Eye For Film >> Movies >> 68 Kill (2017) Film Review
Chip (Matthew Gray Gubler) has a girlfriend who is the talk of the town. It's not so much that she's out of his league as that she's playing roller derby and he's playing hopscotch. Fierce, supremely confident and highly sexed, Liza (AnnaLynne McCord) has always been a lot to handle, but Chip has been happy that way. Naturally submissive, he's happy doing what he's told when what he's told is generally something he'd like to do anyway. Liza, however, is an ambitious young woman, and what she wants Chip to do now is something wholly different.
It goes like this: Liza's sugar daddy is storing $68,000 in his house overnight. Foolishly, he's told her about it. Perhaps it didn't seem like a lot of money to him, but to her and Chip it's a ticket out of small town oblivion. So they'll go in, they'll take it, they'll go out, and they'll leave town. The guns are just in case. Nobody's going to get hurt.
Things, as is their wont, do not go to plan.
What follows is a wild cross-country ride in which Chip begins to figure out that the woman to whom he has devoted himself is not just sexily crazy but actually quite severely unhinged, that her surgically-obsessed brother is even worse, and that, despite it all, he just can't resist a pretty face. Not just her pretty face - which is where things get really complicated. Skinny, unsure of himself and unable to hide his emotions (especially when his life depends on it), Chip is one of those guys who exudes masochistic appeal, so that even sweet women immediately take charge of him. And some of the women in this film are very far from sweet.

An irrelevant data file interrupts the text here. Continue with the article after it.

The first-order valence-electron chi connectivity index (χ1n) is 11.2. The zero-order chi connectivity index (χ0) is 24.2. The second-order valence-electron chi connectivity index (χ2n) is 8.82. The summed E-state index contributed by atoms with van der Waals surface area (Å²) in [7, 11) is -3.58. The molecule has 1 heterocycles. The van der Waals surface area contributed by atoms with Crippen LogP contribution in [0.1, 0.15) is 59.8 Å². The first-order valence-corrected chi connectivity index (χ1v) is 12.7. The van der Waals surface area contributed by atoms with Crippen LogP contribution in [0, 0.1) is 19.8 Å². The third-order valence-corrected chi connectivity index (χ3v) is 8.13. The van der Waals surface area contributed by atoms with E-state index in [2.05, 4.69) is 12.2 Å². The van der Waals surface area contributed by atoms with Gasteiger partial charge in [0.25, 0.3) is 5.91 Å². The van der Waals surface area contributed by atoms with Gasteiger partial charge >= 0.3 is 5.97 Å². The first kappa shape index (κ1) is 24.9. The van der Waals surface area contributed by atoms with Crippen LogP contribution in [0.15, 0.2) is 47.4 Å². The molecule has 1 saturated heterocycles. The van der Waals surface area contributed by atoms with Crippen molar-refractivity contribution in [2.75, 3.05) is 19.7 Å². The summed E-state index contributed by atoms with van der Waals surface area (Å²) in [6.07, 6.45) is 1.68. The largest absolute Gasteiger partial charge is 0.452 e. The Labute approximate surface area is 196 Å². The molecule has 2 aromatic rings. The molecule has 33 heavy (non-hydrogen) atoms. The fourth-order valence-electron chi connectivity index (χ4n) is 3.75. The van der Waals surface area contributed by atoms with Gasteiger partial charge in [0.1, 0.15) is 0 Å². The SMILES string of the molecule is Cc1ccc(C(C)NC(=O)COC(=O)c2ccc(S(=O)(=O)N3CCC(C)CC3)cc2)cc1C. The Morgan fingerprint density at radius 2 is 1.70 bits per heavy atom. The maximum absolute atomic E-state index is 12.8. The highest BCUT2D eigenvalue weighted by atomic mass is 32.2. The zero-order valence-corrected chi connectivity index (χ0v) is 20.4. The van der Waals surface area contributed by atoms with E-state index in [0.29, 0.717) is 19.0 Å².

On the one level, 68 Kill is pure pulp trash, harking back to director Trent Haaga's Troma roots. On the other, it's brilliantly done. The Tarantino comparisons are fully deserved in a thriller that glories in the worst of human nature and loves nothing more than excess. Gubler holds it together as a fundamentally decent guy who is way, way out of his depth yet has enough courage and persistence to keep the audience caring about his fate. McCord builds on the fine work she did in 2012's Excision to make Liza a psychopath who may seem hopelessly whimsical but has a clear sense of self behind it all. TV star Alisha Boe balances sweetness and toughness ably in a well deserved central role that ought to lead to more, and Sheila Vand brings the force of personality she showed in A Girl Walks Home Alone At Night to make it a party.
Haaga's direction is all about creating the illusion of chaos whilst maintaining precise control. He's aided by strong cinematography, set design and music, with the whole coming together amazingly well given the limitations of the budget. The pace never slackens and the tension never lets up in a film that's as full of life as it is of grisly deaths. Pulp has met punk, and the result is spectacular.Reviewed on: 27 Aug 2017
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